The history of 19th Century female revolutionaries, unsurprisingly, mirrors women’s subjugated status throughout that century. If their stories have not been entirely suppressed or consigned to mere historical footnotes, female revolutionaries have usually been documented by historians as embarrassing radical lunatics, our predominantly male historians selling the image of the heroic freedom fighter and liberator as though belonging to an almost exclusively male domain. One notable exception is Policarpa Salaverrieta, a Colombian revolutionary executed in 1817, by the Spanish overlords of what was then known as New Granada. Unlike so many other brave women whose considerable contributions to the numerous revolutions throughout the 1800s remain anonymous, Policarpa Salaverrieta is Colombia’s most beloved and popular heroine. Images of La Pola, as she is popularly known, have long graced banknotes of the Colombian peso, and the whole population annually honour her memory with their “Day of the Colombian Woman”, an official holiday passed by Act of Congress in 1967. La Pola was not the only female revolutionary during Hispanic America’s long battle for independence from Spain – but her courage and zeal, particularly in the moments before her execution, captured the imagination of Colombians for whom she remains a celebrated, emblematic and ubiquitous Colombian martyr.
The enormous toll taken upon Spain by its war with Napoleon had obliged the ailing empire to keep its military forces close to home, allowing its more distant colonials the opportunity to foment ideas of Home Rule in their absence. And in the far province of New Granada, an independence movement had grown up led by the heroic General Antonio Nariño. By 1817, however, Spain had recovered sufficiently from its Napoleonic war for the new king Ferdinand VII to deploy forces to the New World in order to quash those separatist uprisings. High on the list was New Granada, where the Spanish forces quickly regained control of its capital Bogotá, reinstalling their Viceroy as governor of the colony and suppressing the freedom movement with utmost brutality.
Enter Policarpa Salaverrieta, a beautiful, feisty and fiercely patriotic 26-year-old who, aided by false documents supplied by the resistance movement, gained entrance to the royalist stronghold in Bogotá. Working as a seamstress, she infiltrated the drawing rooms of some of the most eminent royalists, feeding back intelligence that the patriots would never have otherwise been able to obtain. As a pivotal member of the underground resistance, La Pola was also responsible for collecting donated money, procuring military equipment, making uniforms and transporting and hiding soldiers. Always quick to recruit secret patriots from among the many royalist soldiers pressed unwillingly into service, the alluring La Pola would persuade them to desert by providing each one with introductory papers signed by herself, and directing them safely to patriot lines.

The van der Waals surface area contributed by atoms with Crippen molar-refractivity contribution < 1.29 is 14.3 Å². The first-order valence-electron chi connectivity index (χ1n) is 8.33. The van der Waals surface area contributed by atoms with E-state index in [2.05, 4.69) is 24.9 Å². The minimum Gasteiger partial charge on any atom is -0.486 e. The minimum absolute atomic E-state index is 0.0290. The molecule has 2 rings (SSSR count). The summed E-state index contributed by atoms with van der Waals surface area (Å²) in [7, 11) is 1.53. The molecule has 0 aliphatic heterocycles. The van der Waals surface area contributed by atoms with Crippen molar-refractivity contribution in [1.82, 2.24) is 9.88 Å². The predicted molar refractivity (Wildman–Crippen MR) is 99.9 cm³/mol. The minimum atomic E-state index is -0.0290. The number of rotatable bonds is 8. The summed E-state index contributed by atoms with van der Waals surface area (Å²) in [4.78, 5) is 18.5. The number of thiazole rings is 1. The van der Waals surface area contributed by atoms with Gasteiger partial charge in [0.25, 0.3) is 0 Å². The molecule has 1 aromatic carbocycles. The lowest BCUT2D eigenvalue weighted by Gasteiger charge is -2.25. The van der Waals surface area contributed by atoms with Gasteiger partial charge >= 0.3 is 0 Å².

In September 1817, the Spanish apprehended two brothers carrying compromising documents implicating La Pola in rebellious activity. Her connection to the revolution was confirmed following the capture of a patriot leader carrying long lists of the names of royalists and rebels bearing Policarpa’s signature. Arrested and condemned to death, she was offered freedom if she recanted. She refused. Her public execution in the main plaza was set for the morning of 14th November. Hands bound, La Pola marched to her death with two priests by her side. But instead of repeating the priests’ prayers as was custom, she cursed the Spaniards and predicted their defeat. So vociferous were the needle-sharp taunts of this erstwhile seamstress that the Spanish governor feared the lesson he was trying to impress upon the large crowd of onlookers would be lost. He gave orders for the drummers to beat louder. But La Pola raved on, admonishing the soldiers for not turning their rifles on the authorities and berating the firing squad for preparing to shoot a woman. “Assassins!” she shouted as she ascended the scaffold. “My death will soon be avenged!”
Due to the testimony of a 19-year-old patriot soldier named Jose Hilario López, we know with certainty that La Pola’s tongue was never silenced right up to her last breath. For that vital witness to her death would eventually rise to become president of the liberated Republic of Colombia. Repeating the story of her bravery throughout his long career, López’s words resound still in the hearts of Colombians. Policarpa Salavarrieta is remembered today throughout Colombia as the “Heroine of Independence”.